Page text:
If you are not already familiar with it, the practice of Gridding involves obsessively hiking each and every peak in an elevation-based list of high peaks once in every month of the year. You keep track of them in spreadsheet fashion, thus the term "grid." Some people even grid the same peak list multiple times. The original “Grid” got its start with the New Hampshire 4,000 Footers list—to grid the 48 summits requires summiting 576 times. The practice of gridding has since metastasized to many other peak bagging lists.
If Gridding sounds like fun to you, read no further. But if the idea of Gridding makes you pine for that naked January hike, but you fear you’ll succumb via peer pressure or a sudden midlife crisis, here are 9 compelling reasons to not become another Gridiot—and a bunch of fun hiking goals you can adopt instead.
1. When you die, you’re going to be dead a long time. Do you really want to spend precious hours of your short life hiking Mount Waumbek 12 times? The Grid may not be entirely boring (i.e. not in the same general category as watching C-Span or a film of granite slowly eroding) but the world is full of new, spectacular places to visit and things to experience. If you’re thinking of spending your summer gridding vs. taking that trip to the Grand Canyon, or spending more time with your grandchildren, well. . .
2. If everyone is doing it, it’s no longer cool. A few years ago, people were dumping buckets of ice water over their heads and taking photos of themselves planking in strange and precarious places (never mind bathroom mirror selfies). There are still people who will get sucked into doing the Macarena and Chicken Dance at weddings without any shame or sense of cliché. You don’t want to be one of those people.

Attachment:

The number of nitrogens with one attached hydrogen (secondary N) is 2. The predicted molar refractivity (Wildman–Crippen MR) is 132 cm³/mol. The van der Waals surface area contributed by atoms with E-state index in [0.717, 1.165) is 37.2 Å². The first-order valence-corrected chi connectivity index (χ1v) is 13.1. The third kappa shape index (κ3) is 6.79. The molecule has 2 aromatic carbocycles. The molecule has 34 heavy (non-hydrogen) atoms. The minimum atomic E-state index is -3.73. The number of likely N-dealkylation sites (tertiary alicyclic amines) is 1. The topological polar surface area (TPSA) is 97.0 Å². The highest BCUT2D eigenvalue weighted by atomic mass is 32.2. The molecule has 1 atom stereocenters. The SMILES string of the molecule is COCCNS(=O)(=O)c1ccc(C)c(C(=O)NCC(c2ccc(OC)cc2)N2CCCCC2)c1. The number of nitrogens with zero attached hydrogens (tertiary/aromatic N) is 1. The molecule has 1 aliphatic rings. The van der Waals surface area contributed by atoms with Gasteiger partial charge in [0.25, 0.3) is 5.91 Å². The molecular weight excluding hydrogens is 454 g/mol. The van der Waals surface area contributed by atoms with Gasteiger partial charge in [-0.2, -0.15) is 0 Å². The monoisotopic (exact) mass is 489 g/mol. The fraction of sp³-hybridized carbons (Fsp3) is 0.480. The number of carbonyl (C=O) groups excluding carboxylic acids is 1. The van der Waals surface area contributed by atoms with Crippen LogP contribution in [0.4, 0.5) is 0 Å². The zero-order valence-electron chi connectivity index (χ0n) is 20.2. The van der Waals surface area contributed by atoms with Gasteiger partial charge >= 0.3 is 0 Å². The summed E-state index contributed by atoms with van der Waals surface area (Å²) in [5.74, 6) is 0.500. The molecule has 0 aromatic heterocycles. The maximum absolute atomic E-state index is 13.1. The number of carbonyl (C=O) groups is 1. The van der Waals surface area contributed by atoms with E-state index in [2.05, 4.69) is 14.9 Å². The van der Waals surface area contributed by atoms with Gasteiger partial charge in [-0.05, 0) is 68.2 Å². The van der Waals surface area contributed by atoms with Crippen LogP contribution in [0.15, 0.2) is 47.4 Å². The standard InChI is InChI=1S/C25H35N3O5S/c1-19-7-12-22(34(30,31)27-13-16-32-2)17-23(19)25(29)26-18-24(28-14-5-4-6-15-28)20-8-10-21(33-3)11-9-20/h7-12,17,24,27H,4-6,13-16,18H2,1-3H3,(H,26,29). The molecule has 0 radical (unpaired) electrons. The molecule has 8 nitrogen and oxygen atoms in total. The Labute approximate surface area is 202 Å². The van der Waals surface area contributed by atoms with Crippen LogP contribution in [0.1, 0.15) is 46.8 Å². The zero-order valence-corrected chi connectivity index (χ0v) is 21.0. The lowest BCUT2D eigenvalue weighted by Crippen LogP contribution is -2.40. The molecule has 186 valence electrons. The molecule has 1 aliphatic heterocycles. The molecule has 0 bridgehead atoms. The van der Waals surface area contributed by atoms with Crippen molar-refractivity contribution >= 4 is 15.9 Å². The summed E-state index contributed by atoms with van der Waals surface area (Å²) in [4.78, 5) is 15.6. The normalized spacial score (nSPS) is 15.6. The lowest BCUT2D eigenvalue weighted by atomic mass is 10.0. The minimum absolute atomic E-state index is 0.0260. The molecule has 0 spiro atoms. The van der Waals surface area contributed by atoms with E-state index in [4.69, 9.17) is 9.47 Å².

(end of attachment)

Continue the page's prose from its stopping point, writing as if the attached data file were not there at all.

3. Your regular hiking friends are going to get bored with you. “What are you doing this weekend?” “Ah, um, I’m hiking Mount Cabot. Want to come?” “Shit no. I just did that with you a couple weeks ago. Want to do something different with me this time?” “Oh no, that was September, I need it for my October Grid. . .and my November Grid. . .and. . .” “Well, I guess I’ll see you in a few years.”
4. All your social media posts read exactly the same. You were already a little boring when the only thing you posted on social media were hiking updates. Now all you do is post hiking updates about the same peaks over and over again. Zzzzzzzz. . .
5. There is a 5th dimension, beyond that which is known to man, a world in which trailhead parking lots are always full, and the waiting line for the summit photo stretches halfway down the mountain. . . . a world that might be called “The Gridiot Zone.” High profile list peaks are already overcrowded. Parking spaces and elbow room on the trails is in short supply. If everyone were to decide they wanted to grid. . . even a 10% increase in gridding would be too much horror for our puny minds to imagine. And do you really want to be the jerk that deprives a family with young kids of their parking spot and opportunity to do their first summit of Mount Jefferson—just so you can selfishly hike it for the umpteenth time?
6. All your hiking photos look exactly the same. Zzzzzzzzzz. . .
7. Why be a monkey. If you hiked the White Mountain 48 or the Adirondack 46 with a monkey and an organ grinder in tow, at least you’d be original.
8. There are nearby places far more spectacular than some of the peaks on the typical grid list. Percy Peaks vs. Cabot. Indian Head vs. Blake. Tumbledown vs. Redington. More than a few of the alternatives are even tougher hikes than the list hikes. Really, if you’re going to grid a list, grid a list of spectacular summits, not a list based on something as unimaginative as an arbitrary elevation cutoff.
9. If you need something like the Grid as an excuse to hike, what do you need as an excuse to live?
HAPPY ALTERNATIVES TO GRIDDING:
the New England Trail (CT, MA, 215mi with an unofficial extension from the state line to Mt. Monadnock in NH), Long Path (NY, 357mi), Finger Lakes Trail (NY, 580mi), Northville-Lake Placid Trail (NY, 138mi), Taconic Trail System (CT/NY/MA/VT; 2 trails, 58mi), Midstate Trail (MA, 92mi), Warner Trail (MA, 30mi), Bay Circuit Trail (MA, 200mi), Wapack Trail (MA, NH, 21mi), Monadnock-Sunapee Greenway (NH, 48mi), Sunapee-Ragged-Kearsarge Greenway (NH, 75mi), Cohos Trail (NH, 170mi), North-South Trail (RI, 77mi), Hills-to-the-Sea Trail (ME, 47mi), Sebago to the Sea Trail (ME, 28mi), and Georges Highland Path (ME, 60mi). There are completion patches and certificates for many of these shorter long-distance trails.
All in good fun folks--hike whatever makes your feet sing. --Paul-William